*Millionaire’s memory loss leads to lost fortune
In August 2007, Eric Van Den Berg, awoke in a hospital bed in Pretoria, blearily rising from a coma after almost three months.
Confused, the disorientated South African remembered very little about who he was.
Having suffered a heart attack, Den Berg was just happy to be alive.
He had no idea that, across the border in Gaborone, he owned Petroleum Installation, a company worth millions.
It is a fortune the 60-year-old says was stolen from him in the ensuing years as he struggled to piece together his shattered memory.
With no close family members around, Den Berg was offered a job working for a drilling company.
With nowhere else to turn, he accepted the job and slowly began rebuilding his fragmented life.
As the years passed and faint memories flickered, Den Berg would tell his newly wedded wife, Ragel Montsho, that he used to be a wealthy man who owned a fleet of flashy cars.
It was a statement his wife dismissed as the wishful thinking of a broken man embarrassed by his economic status.
The borehole drilling Afrikaner, however, persisted with his story.
Then, in 2013, fate intervened and the memories came flooding back.
Midway through the year, Den Berg received a call from a man in Kalfontein. The caller claimed that he had performed a job and was given a 7-tonne Isuzu truck as payment.
“His problem was the truck was registered under my names and he needed to change ownership!” explained Den Berg in an exclusive interview with The Voice recently.
Speaking at his modest home in Rakops, where he lives with his wife and their two young kids, Den Berg explained that the call jolted his memory.
Thus began the long, hard, and as yet unsuccessful, search for his missing millions.
According to Den Berg he arrived in Botswana in 1989, setting up Petroleum Installation (PTY) Ltd three years later.
“The company was contracted to service all filling stations in the country. In the following years, I bought a fleet of at least 24 cars through WesBank, a division of FNB that finances vehicle and property,” he said, adding simply, “I was a rich man.”
Business was booming and Den Berg would occasionally go on holiday in Portugal.
He was living the dream until one fateful afternoon it all came crashing down.
Sheriffs came knocking to reclaim two of his cars, which Den Berg says he had not finished paying off but no longer wanted.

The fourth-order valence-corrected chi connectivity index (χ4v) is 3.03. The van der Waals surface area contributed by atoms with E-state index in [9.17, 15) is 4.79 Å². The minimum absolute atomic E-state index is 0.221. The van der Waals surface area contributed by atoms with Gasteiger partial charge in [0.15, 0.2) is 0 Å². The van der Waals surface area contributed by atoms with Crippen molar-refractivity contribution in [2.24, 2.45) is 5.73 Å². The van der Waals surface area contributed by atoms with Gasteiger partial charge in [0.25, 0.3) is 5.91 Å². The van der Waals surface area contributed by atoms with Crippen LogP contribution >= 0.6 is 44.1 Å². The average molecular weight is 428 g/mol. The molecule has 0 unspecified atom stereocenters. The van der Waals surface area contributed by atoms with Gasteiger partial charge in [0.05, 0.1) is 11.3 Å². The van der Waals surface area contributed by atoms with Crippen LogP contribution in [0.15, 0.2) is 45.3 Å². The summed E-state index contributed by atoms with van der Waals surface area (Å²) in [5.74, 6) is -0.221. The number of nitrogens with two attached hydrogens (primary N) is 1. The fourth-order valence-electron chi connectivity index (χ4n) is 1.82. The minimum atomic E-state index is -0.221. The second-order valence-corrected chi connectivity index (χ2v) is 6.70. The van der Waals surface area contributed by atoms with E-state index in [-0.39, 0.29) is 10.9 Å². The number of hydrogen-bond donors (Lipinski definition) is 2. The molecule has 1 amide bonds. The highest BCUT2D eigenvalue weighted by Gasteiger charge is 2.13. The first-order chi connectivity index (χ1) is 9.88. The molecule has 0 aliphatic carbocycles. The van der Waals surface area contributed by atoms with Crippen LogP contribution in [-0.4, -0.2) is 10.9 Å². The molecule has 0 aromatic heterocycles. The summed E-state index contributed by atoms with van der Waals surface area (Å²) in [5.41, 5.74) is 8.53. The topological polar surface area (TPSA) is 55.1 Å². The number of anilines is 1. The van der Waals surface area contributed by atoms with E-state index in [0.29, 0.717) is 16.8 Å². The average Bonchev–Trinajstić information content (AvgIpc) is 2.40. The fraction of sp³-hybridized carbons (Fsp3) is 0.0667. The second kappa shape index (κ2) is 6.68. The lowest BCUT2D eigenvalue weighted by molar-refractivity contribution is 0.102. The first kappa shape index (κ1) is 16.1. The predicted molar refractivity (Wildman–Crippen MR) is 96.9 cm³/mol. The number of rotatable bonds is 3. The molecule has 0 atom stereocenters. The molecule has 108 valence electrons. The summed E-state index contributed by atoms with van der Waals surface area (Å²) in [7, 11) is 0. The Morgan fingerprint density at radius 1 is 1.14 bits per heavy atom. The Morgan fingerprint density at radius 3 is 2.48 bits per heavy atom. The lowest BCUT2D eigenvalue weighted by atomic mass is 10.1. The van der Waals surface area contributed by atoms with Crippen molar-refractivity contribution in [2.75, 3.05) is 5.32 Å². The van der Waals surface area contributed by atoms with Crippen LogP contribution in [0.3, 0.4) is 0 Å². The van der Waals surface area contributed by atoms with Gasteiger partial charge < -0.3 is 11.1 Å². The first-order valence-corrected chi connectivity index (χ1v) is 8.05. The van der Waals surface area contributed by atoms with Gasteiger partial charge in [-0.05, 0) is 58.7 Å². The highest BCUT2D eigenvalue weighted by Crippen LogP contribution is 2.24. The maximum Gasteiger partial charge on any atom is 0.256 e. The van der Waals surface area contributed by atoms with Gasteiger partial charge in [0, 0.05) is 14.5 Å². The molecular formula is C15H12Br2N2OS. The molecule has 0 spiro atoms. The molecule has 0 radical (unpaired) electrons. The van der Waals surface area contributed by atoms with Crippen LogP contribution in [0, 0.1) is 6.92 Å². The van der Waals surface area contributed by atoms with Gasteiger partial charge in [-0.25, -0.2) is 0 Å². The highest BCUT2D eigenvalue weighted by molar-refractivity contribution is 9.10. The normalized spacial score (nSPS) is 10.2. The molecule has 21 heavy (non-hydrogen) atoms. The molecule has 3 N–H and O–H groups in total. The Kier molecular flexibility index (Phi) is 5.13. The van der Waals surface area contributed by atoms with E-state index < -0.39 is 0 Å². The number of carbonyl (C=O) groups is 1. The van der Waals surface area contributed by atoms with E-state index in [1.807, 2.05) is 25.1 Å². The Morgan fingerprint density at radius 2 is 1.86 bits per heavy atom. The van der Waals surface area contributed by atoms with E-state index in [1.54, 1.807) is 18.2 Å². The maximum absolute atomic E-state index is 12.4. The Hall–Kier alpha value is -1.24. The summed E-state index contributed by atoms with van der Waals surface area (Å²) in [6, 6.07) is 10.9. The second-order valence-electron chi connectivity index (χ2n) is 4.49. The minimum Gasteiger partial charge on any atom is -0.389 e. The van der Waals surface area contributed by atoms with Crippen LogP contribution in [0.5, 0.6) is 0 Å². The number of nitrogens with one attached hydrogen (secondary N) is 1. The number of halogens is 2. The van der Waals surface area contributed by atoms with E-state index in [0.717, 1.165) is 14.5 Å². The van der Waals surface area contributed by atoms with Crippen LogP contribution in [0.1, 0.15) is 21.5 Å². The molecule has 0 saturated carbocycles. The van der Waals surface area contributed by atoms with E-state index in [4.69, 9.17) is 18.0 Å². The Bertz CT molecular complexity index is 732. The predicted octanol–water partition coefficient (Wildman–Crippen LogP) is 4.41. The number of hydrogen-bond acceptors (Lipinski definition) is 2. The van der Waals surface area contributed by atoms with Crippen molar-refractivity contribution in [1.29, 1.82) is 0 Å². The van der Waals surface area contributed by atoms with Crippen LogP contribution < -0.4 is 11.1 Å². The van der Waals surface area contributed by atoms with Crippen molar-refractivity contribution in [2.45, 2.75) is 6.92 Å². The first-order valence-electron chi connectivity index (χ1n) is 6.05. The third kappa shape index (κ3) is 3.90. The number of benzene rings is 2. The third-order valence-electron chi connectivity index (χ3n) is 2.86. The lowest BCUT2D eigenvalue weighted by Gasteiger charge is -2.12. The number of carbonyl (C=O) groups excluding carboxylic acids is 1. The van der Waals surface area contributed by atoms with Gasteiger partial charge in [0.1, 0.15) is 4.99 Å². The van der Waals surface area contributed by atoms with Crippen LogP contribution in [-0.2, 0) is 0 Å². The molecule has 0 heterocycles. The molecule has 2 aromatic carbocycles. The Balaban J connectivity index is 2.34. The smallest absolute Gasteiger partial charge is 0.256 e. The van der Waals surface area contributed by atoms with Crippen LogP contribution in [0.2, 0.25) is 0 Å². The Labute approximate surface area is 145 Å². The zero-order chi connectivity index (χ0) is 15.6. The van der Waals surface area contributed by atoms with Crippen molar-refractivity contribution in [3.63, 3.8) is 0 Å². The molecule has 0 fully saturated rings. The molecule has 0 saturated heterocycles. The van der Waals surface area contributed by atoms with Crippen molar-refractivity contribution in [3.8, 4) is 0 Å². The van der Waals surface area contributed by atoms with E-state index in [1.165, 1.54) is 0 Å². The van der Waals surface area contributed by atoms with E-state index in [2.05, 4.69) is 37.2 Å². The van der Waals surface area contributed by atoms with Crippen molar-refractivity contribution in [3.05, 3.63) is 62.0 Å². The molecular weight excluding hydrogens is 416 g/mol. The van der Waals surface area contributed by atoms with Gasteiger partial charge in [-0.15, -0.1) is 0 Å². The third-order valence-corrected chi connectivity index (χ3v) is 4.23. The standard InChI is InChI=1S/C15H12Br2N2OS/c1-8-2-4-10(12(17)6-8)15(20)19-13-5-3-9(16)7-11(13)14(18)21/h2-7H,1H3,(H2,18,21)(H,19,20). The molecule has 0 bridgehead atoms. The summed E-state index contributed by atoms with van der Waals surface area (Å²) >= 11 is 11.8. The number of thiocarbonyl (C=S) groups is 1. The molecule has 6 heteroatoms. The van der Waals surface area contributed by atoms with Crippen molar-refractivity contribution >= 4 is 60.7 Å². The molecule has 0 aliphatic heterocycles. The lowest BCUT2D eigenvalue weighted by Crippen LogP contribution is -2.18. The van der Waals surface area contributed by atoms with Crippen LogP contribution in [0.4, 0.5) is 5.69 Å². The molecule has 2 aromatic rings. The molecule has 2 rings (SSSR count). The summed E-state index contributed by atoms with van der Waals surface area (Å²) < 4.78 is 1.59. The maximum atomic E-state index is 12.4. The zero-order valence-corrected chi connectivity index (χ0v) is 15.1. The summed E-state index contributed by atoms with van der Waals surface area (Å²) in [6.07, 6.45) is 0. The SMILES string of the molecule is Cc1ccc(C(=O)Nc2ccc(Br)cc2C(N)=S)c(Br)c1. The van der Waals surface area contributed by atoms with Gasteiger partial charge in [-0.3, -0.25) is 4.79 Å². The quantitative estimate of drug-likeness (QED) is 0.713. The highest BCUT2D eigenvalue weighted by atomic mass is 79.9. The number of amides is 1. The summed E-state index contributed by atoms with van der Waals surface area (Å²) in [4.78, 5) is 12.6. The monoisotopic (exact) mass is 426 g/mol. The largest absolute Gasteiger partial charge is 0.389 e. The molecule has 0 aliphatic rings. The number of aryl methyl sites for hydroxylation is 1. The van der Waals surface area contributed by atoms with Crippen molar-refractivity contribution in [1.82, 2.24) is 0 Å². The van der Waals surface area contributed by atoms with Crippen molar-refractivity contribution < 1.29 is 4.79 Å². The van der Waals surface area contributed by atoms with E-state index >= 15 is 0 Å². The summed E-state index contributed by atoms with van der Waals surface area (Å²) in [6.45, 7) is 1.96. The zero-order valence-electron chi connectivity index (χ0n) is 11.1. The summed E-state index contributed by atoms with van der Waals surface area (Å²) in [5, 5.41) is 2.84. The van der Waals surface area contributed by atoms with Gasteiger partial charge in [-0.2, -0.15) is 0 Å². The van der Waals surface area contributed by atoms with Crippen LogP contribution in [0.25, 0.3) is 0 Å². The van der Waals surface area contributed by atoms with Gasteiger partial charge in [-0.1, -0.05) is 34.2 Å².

“Instead, they attached most of my assets including fully paid cars!” he claimed, adding the stress led to his heart attack.
Initially hospitalised in Gaborone, the camotose Den Berg was transferred to Pretoria, where he eventually awoke with no memory of his previous life of luxury.
“When I had a heart attack news quickly spread around Gaborone that I had died. When I was transferred people probably thought my body was being taken for burial!”
Den Berg says as he lay in a coma, his bank repossessed most of his cars whilst his employees and friends took whatever they could from his company.
“They all thought I was dead. The plot in Rasesa owned by Devet Drilling Company used to be mine. At the time it was worth P3.8 million. It was sold through auction for P217, 000 to settle a P1, 700 claim against my company! What happened to the balance from the auction?” he demands, adding as if in afterthought, “Why was my property auctioned while I was in a coma?”
Since regaining his memory, Den Berg has sought, and paid for, help from some of the country’s best legal brains.
“All the lawyers I engaged withdrew citing conflict of interest,” he said, listing the late former Ombudsman Lithebe Maine and Bernard Bolele as two such beacons of hope.
In a brief interview, former Mahalapye West Member of Parliament Bolele said he remembers meeting Den Berg ‘briefly’.
“We met once or twice in Mahalapye and I remember his matter was complicated. I couldn’t conclude the matter because I was conflicted,” he said, pausing briefly before asking, “I remember he also had memory issues. Is his memory back?”
Seven years after the Kalfontein call and Den Berg is convinced he has been defrauded of at least P17 million and claims his bank overcharged him by at least P1.7 million on car repayments.
“This fraud has to be investigated,” he pleaded.
In an interview with The Voice, Financial Intelligence Agency (FIA) Director Dr Abraham Sethibe urged Den Berg to get in contact with his office.
“This is a police matter, but he should put his complaint in writing and explain what really happened. We’ll take it from there,” said Dr Sethibe.
Meanwhile, FNB Chief Executive Officer (CEO) Stephen Bogatsu admitted he met Den Berg and his financial consultant in 2015.
“We did a thorough investigation and we found nothing untoward. However if he’s still unhappy and has fresh evidence he’s free to bring it. We’ll give him audience,” Bogatsu said.